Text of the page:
Following the recent testimony by Dick Cheney's former chief of staff that both President Bush and Vice President Cheney were actively involved in scheming to discredit former Ambassador Joe Wilson, after Wilson revealed that the administration had used discredited intelligence to make the "case" for attacking Iraq, another key figure from the Watergate era has called for a Congressional investigation of wrongdoing by the current occupants of the White House.
On the heels of former White House counsel John Dean's charge that the crimes of the Bush administration are "worse than Watergate," Carl Bernstein, who as a young reporter for the Washington Post was part of the team that broke the story of Richard Nixon's high crimes and misdemeanors, is urging the Senate to launch a bipartisan investigation into the president's actions.
Though he says it is "premature" to talk of impeachment, Bernstein argues in a new Vanity Fair article that, "[It] is essential that the Senate vote -- hopefully before the November elections, and with overwhelming support from both parties -- to undertake a full investigation of the conduct of the presidency of George W. Bush, along the lines of the Senate Watergate Committee's investigation during the presidency of Richard M. Nixon."
Bernstein asks, rhetorically, "How much evidence is there to justify such action?"
His answer: "Certainly enough to form a consensus around a national imperative: to learn what this president and his vice president knew and when they knew it; to determine what the Bush administration has done under the guise of national security; and to find out who did what, whether legal or illegal, unconstitutional or merely under the wire, in ignorance or incompetence or with good reason, while the administration barricaded itself behind the most Draconian secrecy and disingenuous information policies of the modern presidential era."
But could Arlen Specter really be the Sam Ervin of the 21st century?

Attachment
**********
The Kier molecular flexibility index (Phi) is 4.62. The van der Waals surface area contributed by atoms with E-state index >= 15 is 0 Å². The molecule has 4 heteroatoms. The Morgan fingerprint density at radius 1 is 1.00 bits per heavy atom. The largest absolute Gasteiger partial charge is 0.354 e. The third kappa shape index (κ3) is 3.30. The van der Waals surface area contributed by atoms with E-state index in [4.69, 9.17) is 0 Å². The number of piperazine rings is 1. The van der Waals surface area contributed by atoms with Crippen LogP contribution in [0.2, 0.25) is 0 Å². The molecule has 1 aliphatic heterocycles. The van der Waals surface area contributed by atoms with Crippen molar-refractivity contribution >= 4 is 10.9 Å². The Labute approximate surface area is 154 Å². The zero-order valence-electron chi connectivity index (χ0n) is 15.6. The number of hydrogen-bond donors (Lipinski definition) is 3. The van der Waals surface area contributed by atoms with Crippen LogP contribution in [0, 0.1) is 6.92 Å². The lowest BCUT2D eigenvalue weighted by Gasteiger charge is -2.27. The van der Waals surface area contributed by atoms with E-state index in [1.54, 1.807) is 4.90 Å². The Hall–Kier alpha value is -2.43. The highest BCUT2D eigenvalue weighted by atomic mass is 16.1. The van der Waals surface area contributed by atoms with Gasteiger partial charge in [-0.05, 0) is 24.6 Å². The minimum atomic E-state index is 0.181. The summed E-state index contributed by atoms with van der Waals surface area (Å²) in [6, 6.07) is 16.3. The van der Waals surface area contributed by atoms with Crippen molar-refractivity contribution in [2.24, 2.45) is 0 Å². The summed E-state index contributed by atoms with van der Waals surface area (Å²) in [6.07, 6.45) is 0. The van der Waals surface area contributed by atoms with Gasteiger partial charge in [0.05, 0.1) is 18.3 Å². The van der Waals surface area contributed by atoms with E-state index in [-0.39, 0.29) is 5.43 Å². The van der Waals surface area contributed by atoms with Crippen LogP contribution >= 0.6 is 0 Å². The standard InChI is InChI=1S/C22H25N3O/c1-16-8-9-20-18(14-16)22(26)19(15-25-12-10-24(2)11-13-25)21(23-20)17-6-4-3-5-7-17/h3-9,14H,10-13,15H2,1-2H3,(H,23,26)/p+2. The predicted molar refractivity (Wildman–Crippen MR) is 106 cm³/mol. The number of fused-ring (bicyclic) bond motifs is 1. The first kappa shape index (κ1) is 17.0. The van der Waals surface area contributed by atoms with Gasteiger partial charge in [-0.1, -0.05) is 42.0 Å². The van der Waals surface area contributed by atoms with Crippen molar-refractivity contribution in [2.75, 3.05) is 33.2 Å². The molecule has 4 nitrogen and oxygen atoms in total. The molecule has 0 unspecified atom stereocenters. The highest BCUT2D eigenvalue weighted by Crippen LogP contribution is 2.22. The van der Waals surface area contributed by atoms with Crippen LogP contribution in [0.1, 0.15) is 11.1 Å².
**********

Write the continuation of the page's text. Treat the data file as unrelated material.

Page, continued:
Bernstein suggests that Republicans such as Senate Judiciary Committee chair Specter, who control the Senate, ought to recognize -- for political reasons, if nothing else -- that their party needs to signal its willingness to challenge an increasingly unpopular. administration.
"[Voting] now to create a Senate investigation -- chaired by a Republican -- could work to the advantage both of the truth and of Republican candidates eager to put distance between themselves and the White House," writes the veteran reporter, who adds, "The calculations of politicians about their electoral futures should pale in comparison to the urgency of examining perhaps the most disastrous five years of decision-making of any modern American presidency."
Bernstein closes his detailed argument for a senatorial intervention with an observation and an appropriate call to action.
"After Nixon's resignation, it was often said that the system had worked. Confronted by an aberrant president, the checks and balances on the executive by the legislative and judicial branches of government, and by a free press, had functioned as the founders had envisioned," he writes. "The system has thus far failed during the presidency of George W. Bush - at incalculable cost in human lives, to the American political system, to undertaking an intelligent and effective war against terror, and to the standing of the United States in parts of the world where it previously had been held in the highest regard. There was understandable reluctance in the Congress to begin a serious investigation of the Nixon presidency. Then there came a time when it was unavoidable. That time in the Bush presidency has arrived."